The term "nagging injury" is often thrown around a lot, and the appliance of the term couldn't be any more fitting in this case. Plantar fasaciitis can need nine months or more to heal so Peppers likely will deal with it all season.
The pain likely won't hamper Peppers' play, and it also should not affect the production of the Bears' pass rush. The Bears are likely to keep four defensive ends and two of those young DEs should step up and be more productive in the pass rush than the players tasked with getting to the QB last year.
Peppers' snaps should already be limited this season due to Shea McClellin's presence and Corey Wootton's emergence. Wootton likely makes the roster and should immediately contribute. There is no more waiting for him to come in and make an impact, it has to happen.
Shea McClellin has one job: rush the passer and contribute five or more sacks on the season. McClellin was drafted to come in and be a force on third downs and whatever production he adds will be better than the 2011 production from the third DE.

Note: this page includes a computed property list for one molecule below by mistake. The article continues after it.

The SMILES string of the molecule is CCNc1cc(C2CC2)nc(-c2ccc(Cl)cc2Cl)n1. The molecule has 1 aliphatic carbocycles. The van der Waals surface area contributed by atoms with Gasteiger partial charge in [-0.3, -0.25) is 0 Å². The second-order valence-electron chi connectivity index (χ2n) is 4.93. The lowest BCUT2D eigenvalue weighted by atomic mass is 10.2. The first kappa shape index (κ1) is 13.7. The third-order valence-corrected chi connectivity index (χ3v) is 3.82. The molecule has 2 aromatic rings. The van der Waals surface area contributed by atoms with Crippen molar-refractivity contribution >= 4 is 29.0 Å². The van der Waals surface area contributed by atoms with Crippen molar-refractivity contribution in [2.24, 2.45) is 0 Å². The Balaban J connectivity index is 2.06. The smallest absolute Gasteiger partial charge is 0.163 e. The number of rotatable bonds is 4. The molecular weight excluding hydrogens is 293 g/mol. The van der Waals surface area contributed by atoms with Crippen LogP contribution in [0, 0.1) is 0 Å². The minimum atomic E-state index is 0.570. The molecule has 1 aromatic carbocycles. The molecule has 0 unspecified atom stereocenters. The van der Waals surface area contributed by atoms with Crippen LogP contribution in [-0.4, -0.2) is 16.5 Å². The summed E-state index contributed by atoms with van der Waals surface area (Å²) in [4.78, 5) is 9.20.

A healthy Corey Wootton, should also contribute five or more sacks on the season. Wootton has enjoyed a strong camp and has shown he is healthy and ready to contribute.
Those 10 sacks at a minimum are nine more than the Bears received from the third and fourth DEs in 2011.
Corey Wootton battled injuries throughout last season, and Chauncey Davis, Nick Reed and Mario Addison combined for one sack during the 2011 season.
Production from the third and fourth defensive end spots this year should be light years ahead of last year. This in turn should lessen the amount of snaps Peppers takes and help to keep his production at a high level in the fourth quarter.
Peppers enjoyed a strong season last year racking up 11 sacks for the Bears and over 55 quarterback pressures.
Even if that production drops slightly, the Bears will more than make up with a drop in production from the production of the other DEs on the roster.